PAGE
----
That’s why Domino is committed to supporting individuals rise above the line, every day. Our feeding programmes distribute over 3 500 meals every school day. But we need your help to increase this number and fight global poverty. 
 International World Hunger Day on May 28 we want to bring awareness around the plight of poverty that many face around the world, especially for our neighbors.

We need your help. To support our feeding programmes head on over to our donations page and help end hunger for good.

*Statistics South Africa, 2015

** Oxfam:



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Walk for change

A big thanks must be said to the enthusiastic entrants who walked the SPAR Women’s Race, sharing their time, resources and smiles with the Domino Foundation’s feeding programme and raising over R4 000 for the sandwich kitchen.

As a feeding fundraiser the ladies joined the Domino Foundation team in walking or running the SPAR Women’s Race on Sunday June 7. Seventy-four Domino Foundation walkers joined the 17 000 plus entrants in walking the streets of Durban and donated a portion of their entry fee to the sandwich kitchen.

Walkers loved the lively atmosphere of the fun annual event and it was great to see the energetic support shown by the individuals and corporates, including Nedbank and Vopak staff. Spectators may have even noticed the Domino Foundation caps peaking out of the crowds as the Domino walkers proudly walked the event.

These funds will be used to purchase much-needed ingredients, like mayonnaise and peanut butter, to make and distribute over 3 600 nutritious sandwiches to needy schools in the North Durban area every week.

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Feeding Effects May

Feeding is just exploding this year! Our vision is to feed the hungry in their most desperate time of need and as the number of volunteers and donors grow, we move closer to realising our dream of communities where no child is too hungry to concentrate and learn.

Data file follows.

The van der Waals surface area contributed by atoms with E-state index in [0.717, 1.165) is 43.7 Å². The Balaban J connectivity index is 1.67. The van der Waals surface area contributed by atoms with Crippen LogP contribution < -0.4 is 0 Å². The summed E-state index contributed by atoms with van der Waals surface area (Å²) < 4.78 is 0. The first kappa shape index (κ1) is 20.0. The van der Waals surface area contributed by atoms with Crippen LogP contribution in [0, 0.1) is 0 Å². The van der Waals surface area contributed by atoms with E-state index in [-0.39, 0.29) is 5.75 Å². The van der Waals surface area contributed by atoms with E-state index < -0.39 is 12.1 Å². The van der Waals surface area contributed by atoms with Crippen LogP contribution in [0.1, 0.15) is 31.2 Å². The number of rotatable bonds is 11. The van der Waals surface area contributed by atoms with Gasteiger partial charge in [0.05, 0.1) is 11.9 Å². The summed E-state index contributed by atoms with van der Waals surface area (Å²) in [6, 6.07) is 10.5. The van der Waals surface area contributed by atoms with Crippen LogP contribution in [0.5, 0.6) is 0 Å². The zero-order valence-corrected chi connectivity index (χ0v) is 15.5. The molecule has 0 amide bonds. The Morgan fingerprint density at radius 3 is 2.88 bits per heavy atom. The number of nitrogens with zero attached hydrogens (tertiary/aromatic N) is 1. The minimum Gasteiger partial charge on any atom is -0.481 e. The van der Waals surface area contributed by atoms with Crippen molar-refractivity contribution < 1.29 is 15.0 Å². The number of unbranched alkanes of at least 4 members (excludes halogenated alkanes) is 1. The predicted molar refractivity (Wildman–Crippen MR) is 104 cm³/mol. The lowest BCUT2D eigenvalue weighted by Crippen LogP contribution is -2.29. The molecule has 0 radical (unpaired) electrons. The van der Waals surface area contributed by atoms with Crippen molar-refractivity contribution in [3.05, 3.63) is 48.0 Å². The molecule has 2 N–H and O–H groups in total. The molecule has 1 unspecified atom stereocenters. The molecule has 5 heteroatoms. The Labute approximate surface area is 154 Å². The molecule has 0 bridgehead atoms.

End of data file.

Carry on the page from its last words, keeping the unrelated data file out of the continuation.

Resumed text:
Sandwich Kitchen

It’s amazing to witness the Durban North community taking ownership of the feeding programme by donating goods and preparing sandwiches. This past month Durban North Primary School prepared sandwiches for Sibonginhlanhla Primary School in Waterloo, Verulam.

This was a huge relief to the school as it’s located in an impoverished community and they weren’t successful with their application for government feeding. Every Thursday sandwiches are made by the Danville Park Girls High School, which are handed out to the learners the next morning for their 10:30am break.

The school is over the moon with the weekly donation with one teacher saying, “It is so much easier to teach children that are no longer hungry,” and this encouraging sentiment is shared by the other teachers. These meals really does make a difference in positively developing the children and giving them the energy to learn.

Brookdale Kitchen

The dedicated staff in the Brookdale Kitchen are continuing to make soup and porridge for our creches and various other centres they support. The kitchen has recently added the Wellness Centre to their 3700 mouth they feed. This organisation works with squatters who are living in the Mangrove Swamps and train them up to help them integrate into society. The Domino Foundation is providing soup and sandwiches to them every day.

Veggie tunnels

The veggie tunnels have been continuing to grow from strength to strength. A big thank you must be said to L&G for their generous donation of garden tools and equipment. The timing of this donation could not have been better and all the affected staff are truly excited about receiving these items as it will greatly improve the tunnels’ productivity. It has certainly put a new spring into their steps!

Read the incredible story of how the veggie tunnels started, from planting the seeds, to the project taking root, to it flourishing into the fruitful programme it is today.

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Breaking new ground

Breaking new ground

From it’s humble beginnings of a single garden to growing into a sustainable business model that beautifies the area; the Domino Foundation’s flourishing vegetable tunnels are creating employment opportunities and providing a much-needed food source for the Brookdale Feeding Kitchen.

 The seed is planted…

The idea for the Domino Foundation’s vegetable tunnels sprouted out of a simple need, to supply the Brookdale Kitchen in Amaoti with fresh produce to help feed an average of 1,750 mouths per month. The first seed was planted in July 2013 by Angel Projects, an integral roleplayer to the initial stages of the programme by driving corporate sponsors to fund the expensive tunnels.